These circumstances include various natural disasters: earthquakes, floods, fire, etc, socially resonant events: war, strike, etc, decisions at the state power level, for example, the introduction of an economic embargo, other phenomena, events that represent an insurmountable extraneous force for participants in contractual relations. Upon the occurrence of these circumstances, there is an exemption from liability. Meanwhile, as Butenko (2002) notes, the German Civil Code also provides for situations of stricter debtor liability: he is responsible not only for guilt but also for the case, for example, an overdue debtor (§ 287 BGB), the hotel owner is responsible for the safety of guests' belongings (§ 701 BGB), etc. (p. 17).
In German contract law, the concept of care is very interesting concerning the interpretation of the discussed circumstances. The debtor is always responsible for intent and negligence; Negligence is the failure to comply with the required degree of care by the debtor (§ 276 BGB). Thus, in the case of compliance with the degree of care at the maximum level in the presence of these circumstances, responsibility does not occur.
French contract law more strictly regulated the indicated situation. For exemption from liability, the debtor must prove that the circumstances resulted in the impossibility to fulfil the contract can indeed be called insurmountable, force majeure. Signs of these circumstances are similar to the above. So, Art. 1147 of French Code Civil established the liability of the debtor for default in all cases, except when he proves that the default is due to an external cause that cannot be blamed to him, also, there is no dishonesty on his part. Art. 1148 indicates that there is no reason to recover any damages, that is, the onset of liability, if, due to force majeure or an accident, the debtor encounters obstacles to giving or doing what he was obligated to.
The Italian Civil Code reflects a position close to French contract law.
Thus, the circumstances described in this group are mainly interpreted by the legislation of the states under consideration as exempting from liability, and not as excluding it.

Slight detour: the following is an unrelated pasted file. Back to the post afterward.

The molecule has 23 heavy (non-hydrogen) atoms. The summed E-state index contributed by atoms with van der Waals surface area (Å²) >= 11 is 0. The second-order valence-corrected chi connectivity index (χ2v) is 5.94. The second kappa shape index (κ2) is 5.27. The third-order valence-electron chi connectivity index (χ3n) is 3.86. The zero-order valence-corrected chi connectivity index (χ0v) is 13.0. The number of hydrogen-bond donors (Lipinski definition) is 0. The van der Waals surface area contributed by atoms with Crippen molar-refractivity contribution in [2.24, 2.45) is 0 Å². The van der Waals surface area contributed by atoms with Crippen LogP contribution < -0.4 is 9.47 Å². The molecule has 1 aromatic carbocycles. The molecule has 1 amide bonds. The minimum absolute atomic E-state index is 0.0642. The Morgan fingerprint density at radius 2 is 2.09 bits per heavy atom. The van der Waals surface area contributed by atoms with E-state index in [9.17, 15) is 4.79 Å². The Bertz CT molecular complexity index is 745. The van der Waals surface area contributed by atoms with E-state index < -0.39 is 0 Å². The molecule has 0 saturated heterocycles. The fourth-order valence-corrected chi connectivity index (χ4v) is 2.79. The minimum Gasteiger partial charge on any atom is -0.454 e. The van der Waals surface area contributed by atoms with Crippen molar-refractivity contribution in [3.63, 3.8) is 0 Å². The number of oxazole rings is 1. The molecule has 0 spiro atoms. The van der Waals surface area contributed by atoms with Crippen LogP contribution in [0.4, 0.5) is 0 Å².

2. The second group of circumstances exempting from liability are circumstances that greatly complicate the performance of the obligation and can, in certain cases, lead to the elimination of the purpose of the contract, when the fulfilment of the counter obligation by the other party becomes meaningless for it with the changed circumstances.
The German legal doctrine enshrined the theory of the basis of the Ortmann transaction, in which the change of circumstances can be considered as a condition for termination of the contract if the expectations of the parties that they counted on when concluding the contract cannot come. Therefore, exemption from liability follows from it. The Imperial Supreme Court uses this theory in its practice. However, in most cases, the decision to terminate the contract, to exempt from liability to fulfil the contract as a result of unforeseen difficulties, depends more on how the parties share the risks of such circumstances in one form or another of the contract (Zweigert & Kötz 1996).
The French court practice, as already noted, considers unforeseen circumstances that are not related to the debtor, which are valid for a long time and which cannot be eliminated, as exempt from liability. Moreover, the debtor must prove the existence of these circumstances. The same tough stance applies to cases with dramatically changed circumstances. Even in the case of a huge degree of difficulty in the execution of the contract as a result of the changed circumstances, the cancellation of the contract and release from liability is possible only on the condition of proof of insuperable nature, in the narrow sense, of these circumstances (Zweigert & Kötz 1996).